Natural products account for two-thirds of the antibacterial pharmacopeia and are therefore privileged scaffolds. These complex molecules have inspired novel synthetic methods and positively impacted the fields of biochemistry, molecular biology, and medicine. The proposed project is inspired by albocycline, a unique 14-membered macrolactone with potent, narrow-spectrum activity against the ?superbug? methicillin- resistant Staphylococcus aureus (MRSA). We have validated that albocycline is effective against MRSA and vancomycin-resistant S. aureus strains; moreover, it is non-toxic to human cells. In 2013, Tomoda reported that albocycline inhibited peptidoglycan (i.e., bacterial cell wall) synthesis in macromolecular assays. Using biochemical assays and molecular modeling, we demonstrated that albocycline was a weak (mM) inhibitor of MurA from S. aureus. Consistent with its narrow-spectrum profile, albocycline did not inhibit MurA from E. coli. Based on our results and those of Tomoda, we conclude it must have additional bacterial targets. Significantly, we recently completed a modular, step-efficient total synthesis of the natural product driven by novel chemistry of N-sulfinyl metallodienamines. Accordingly, in Aim 1 we propose to prepare albocycline analogs (including probes) by semi- and diverted total synthesis to explore the chemical space about this privileged scaffold.
In Aim 2, we will co-crystallize albocycline in complex with MurA based on exciting preliminary results and employ structure-based analog design. We will also identify the target(s) of albocycline to determine its mode-of-action using computational chemistry, chemical proteomics and genomics approaches, in addition to a novel metabolic labeling methodology. Finally, in Aim 3 we will evaluate the biological activity of all albocycline analogs. At the end of the four-year project period, we will have (1) a deeper understanding of how albocycline exerts its antibacterial action; (2) a library of tool compounds and antibiotic lead candidates that selectively modulate their target(s); and most significantly, (3) a bona fide launching point for the development of novel, narrow-spectrum antibiotics to treat recalcitrant MRSA, VISA, and VRSA (i.e., the project's long-term goal).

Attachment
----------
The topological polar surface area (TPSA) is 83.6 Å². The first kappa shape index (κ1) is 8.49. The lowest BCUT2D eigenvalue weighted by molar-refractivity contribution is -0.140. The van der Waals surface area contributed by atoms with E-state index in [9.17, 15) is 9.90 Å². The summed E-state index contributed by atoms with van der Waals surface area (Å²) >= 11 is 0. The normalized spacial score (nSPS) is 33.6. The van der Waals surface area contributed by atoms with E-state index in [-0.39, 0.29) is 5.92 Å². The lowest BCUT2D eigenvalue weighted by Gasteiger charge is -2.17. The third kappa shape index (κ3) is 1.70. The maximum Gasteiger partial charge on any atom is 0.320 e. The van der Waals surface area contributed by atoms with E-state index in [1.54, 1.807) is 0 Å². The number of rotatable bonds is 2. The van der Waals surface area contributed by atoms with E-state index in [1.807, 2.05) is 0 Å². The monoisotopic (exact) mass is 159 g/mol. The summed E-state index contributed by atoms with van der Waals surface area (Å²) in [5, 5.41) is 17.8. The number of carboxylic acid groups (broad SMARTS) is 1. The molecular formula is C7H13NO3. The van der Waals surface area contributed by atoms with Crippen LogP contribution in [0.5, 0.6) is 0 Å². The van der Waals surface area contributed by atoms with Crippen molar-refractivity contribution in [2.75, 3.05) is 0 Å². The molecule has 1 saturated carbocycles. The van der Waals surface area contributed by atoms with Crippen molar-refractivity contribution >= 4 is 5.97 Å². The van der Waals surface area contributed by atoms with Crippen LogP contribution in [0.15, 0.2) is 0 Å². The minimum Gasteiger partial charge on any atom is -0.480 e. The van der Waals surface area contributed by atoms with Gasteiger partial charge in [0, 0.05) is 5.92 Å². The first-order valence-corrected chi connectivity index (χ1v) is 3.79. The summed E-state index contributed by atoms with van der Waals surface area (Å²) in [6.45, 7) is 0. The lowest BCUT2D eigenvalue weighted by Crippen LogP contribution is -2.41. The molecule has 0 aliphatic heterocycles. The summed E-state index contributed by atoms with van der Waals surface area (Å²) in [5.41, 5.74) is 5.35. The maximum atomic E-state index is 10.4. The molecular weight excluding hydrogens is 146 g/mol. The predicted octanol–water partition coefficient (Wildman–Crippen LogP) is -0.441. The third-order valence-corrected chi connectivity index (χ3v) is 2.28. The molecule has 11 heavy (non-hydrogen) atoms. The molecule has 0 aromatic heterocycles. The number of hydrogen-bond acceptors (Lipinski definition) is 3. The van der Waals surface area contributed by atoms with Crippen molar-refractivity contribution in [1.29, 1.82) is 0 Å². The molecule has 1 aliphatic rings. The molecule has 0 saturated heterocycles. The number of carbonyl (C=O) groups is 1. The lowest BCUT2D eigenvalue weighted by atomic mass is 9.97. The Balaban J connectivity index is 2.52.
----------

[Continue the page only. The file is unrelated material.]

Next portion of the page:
Approximately two-thirds of all antibiotics are derived from natural products. By studying their mechanism of action and by systematic structural modification, medicine has saved countless lives. However, the rapid development of bacterial resistance to antibiotic drugs coupled with marked changes in the Pharmaceutical Sector has resulted in a global health crisis. This project seeks to understand how albocycline, a natural product with potent antibiotic activity against resistant Staphylococcus aureus strains such as MRSA, exerts its action and to develop novel analogs with improved properties. The long-term goal is to deliver new antibiotics to avert a post-antibiotic era.